With creativity we can share and communicate our emotions. It’s that mindset of sharing that is really what you’re seeing. There is no different between creativity and pursuing Buddha’s way.
Now, I’m not a practicing Buddhist, so I can’t explain all of Buddhism here in this article. But to boil it down, some of the key concepts of Buddhism include the search for truth, self-reliance, self-discipline, tolerance, and compassion. Any of that sound familiar to creativity and making art?
Search for truth // Discovering ourselves to find our voice
Self-discipline // Putting in the work and committing to drawing consistently
Tolerance // Accepting failure, mistakes, and different ways of drawing
Compassion //Being kind to ourselves and others, sharing what we learn
Takeaway #2: Artists can choose which rules to keep or break.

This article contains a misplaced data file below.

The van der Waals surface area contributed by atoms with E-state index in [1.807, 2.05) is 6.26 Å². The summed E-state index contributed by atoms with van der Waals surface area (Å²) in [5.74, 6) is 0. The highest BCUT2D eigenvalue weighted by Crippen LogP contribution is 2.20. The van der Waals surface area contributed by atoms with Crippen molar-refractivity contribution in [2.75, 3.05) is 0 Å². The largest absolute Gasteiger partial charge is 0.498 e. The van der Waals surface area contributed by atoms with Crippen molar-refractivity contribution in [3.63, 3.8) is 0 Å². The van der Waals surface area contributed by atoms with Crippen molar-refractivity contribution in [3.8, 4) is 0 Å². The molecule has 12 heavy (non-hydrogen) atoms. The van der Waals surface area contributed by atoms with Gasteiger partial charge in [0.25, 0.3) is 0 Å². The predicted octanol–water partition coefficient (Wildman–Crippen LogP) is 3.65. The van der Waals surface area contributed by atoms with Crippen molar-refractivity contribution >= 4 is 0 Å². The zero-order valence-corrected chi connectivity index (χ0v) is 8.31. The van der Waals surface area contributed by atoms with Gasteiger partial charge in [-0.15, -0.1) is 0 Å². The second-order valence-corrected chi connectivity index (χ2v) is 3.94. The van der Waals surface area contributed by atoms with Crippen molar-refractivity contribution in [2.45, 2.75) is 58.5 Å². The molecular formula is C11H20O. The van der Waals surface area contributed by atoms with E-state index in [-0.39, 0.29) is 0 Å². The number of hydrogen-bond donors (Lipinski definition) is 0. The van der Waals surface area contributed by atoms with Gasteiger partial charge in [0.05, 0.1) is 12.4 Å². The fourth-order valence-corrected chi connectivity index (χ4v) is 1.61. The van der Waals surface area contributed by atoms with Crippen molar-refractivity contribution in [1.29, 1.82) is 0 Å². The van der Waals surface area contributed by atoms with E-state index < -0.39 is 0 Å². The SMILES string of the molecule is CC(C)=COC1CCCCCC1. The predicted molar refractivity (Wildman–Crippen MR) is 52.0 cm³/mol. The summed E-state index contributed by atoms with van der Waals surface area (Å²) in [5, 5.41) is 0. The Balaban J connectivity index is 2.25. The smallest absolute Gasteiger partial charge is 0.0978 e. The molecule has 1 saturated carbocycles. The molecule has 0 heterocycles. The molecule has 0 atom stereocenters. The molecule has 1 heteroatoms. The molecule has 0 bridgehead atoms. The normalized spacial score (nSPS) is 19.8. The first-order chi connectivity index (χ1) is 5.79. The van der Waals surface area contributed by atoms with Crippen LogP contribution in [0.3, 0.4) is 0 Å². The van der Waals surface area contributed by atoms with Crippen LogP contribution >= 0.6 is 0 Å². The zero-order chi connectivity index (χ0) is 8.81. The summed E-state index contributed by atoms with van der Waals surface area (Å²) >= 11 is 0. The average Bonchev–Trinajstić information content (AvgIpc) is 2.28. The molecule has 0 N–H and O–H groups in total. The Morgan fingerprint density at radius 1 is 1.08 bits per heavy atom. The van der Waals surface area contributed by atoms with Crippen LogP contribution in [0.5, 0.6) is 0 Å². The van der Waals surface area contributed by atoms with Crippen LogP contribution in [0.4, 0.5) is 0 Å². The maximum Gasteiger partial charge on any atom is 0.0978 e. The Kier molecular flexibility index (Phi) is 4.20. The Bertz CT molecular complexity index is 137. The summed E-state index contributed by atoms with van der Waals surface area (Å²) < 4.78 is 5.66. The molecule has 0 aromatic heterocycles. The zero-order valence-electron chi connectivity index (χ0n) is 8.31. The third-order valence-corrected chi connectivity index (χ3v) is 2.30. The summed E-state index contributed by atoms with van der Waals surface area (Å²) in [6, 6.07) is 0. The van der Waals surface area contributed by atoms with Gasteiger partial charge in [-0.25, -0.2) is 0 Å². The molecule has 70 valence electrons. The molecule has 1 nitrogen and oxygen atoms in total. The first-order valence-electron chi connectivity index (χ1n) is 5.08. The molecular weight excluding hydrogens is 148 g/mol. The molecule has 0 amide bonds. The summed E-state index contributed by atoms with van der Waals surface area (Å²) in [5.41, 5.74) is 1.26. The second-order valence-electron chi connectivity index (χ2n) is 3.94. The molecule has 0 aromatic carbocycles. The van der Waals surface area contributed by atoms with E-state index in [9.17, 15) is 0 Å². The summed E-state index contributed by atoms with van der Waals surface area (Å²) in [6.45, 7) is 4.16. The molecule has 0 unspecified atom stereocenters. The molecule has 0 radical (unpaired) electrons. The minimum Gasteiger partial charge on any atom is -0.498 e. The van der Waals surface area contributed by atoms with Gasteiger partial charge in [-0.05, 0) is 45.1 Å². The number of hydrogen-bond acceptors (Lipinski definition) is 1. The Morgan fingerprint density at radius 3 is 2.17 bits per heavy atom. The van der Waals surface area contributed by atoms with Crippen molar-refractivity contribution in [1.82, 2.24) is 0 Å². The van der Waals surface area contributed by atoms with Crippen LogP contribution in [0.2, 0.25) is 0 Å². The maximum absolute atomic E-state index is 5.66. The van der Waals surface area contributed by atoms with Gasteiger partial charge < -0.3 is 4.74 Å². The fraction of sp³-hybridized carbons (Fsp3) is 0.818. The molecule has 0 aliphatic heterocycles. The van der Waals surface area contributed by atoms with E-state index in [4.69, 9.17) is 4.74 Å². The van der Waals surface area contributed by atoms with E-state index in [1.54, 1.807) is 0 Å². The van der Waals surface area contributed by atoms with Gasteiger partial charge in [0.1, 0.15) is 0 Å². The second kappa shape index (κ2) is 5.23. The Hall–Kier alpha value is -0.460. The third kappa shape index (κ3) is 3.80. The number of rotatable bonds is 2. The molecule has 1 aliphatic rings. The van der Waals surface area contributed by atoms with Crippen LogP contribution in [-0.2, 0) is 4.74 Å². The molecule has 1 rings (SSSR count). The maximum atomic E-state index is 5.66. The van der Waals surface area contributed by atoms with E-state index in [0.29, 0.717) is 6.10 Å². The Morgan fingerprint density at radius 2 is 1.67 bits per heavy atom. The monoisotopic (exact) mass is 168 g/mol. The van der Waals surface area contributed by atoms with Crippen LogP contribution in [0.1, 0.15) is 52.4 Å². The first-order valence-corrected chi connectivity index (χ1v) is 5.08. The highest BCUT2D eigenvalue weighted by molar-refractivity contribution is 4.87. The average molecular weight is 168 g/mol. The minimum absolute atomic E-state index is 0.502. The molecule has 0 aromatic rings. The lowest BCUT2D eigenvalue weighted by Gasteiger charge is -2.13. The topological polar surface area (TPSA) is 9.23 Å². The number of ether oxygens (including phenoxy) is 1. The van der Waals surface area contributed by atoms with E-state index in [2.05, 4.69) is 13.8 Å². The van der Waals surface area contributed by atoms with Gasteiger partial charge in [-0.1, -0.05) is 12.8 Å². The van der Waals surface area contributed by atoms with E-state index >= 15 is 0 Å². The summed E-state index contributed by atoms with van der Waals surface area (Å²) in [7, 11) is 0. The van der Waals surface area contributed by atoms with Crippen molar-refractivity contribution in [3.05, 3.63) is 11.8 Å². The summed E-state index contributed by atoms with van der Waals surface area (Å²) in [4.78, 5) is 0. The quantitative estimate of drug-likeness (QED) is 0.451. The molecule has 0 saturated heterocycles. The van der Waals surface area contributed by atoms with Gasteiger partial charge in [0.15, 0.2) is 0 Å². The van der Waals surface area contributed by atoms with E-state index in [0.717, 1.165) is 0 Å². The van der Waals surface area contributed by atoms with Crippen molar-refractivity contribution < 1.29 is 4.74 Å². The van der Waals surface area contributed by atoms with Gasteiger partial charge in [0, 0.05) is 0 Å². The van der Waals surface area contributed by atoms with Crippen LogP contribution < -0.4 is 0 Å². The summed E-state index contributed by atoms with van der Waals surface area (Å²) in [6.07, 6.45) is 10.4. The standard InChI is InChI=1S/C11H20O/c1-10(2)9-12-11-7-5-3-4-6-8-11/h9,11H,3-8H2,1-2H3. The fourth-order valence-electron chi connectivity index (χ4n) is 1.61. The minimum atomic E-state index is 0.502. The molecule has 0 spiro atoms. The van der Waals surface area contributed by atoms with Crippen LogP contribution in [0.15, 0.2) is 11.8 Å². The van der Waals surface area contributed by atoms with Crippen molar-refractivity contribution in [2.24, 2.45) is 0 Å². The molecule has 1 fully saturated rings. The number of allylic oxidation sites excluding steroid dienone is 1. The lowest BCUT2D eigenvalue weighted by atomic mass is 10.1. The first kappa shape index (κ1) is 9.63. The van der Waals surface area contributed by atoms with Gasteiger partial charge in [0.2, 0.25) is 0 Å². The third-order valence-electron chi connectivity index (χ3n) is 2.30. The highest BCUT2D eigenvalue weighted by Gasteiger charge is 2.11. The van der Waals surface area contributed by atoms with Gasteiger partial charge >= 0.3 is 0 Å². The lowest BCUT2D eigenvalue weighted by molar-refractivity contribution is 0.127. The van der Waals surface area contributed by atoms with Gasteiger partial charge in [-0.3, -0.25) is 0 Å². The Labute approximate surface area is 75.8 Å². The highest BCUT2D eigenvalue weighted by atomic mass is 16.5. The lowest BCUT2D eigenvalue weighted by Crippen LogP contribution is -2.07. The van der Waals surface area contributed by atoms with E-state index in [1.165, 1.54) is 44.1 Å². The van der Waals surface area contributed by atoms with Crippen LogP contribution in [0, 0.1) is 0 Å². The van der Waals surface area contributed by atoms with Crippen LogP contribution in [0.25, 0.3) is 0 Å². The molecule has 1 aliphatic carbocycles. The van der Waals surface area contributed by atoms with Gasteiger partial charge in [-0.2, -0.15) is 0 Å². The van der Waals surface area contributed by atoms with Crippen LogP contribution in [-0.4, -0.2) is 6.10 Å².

“Jeong Kwan is very spontaneous in her cooking. At the same time she keeps a certain tradition, but she breaks a lot of rules and that makes her very exceptional as a chef, as a cook.” –Eric Ripert, chef and mentee of Jeong Kwan
I often say there are no rules in art. But that’s not altogether true. What I really mean is that there are no rules you haveto follow. The wonderful thing about making art is that you get to decide how to do it. People can try to tell you the “best” way to draw or the “correct” way to draw, but really, it’s up to you.
If you follow all the rules, you’ll never be exceptional. You’ll just be the same as everyone else. So be spontaneous in your work. Choose to follow some art rules and break all the rest.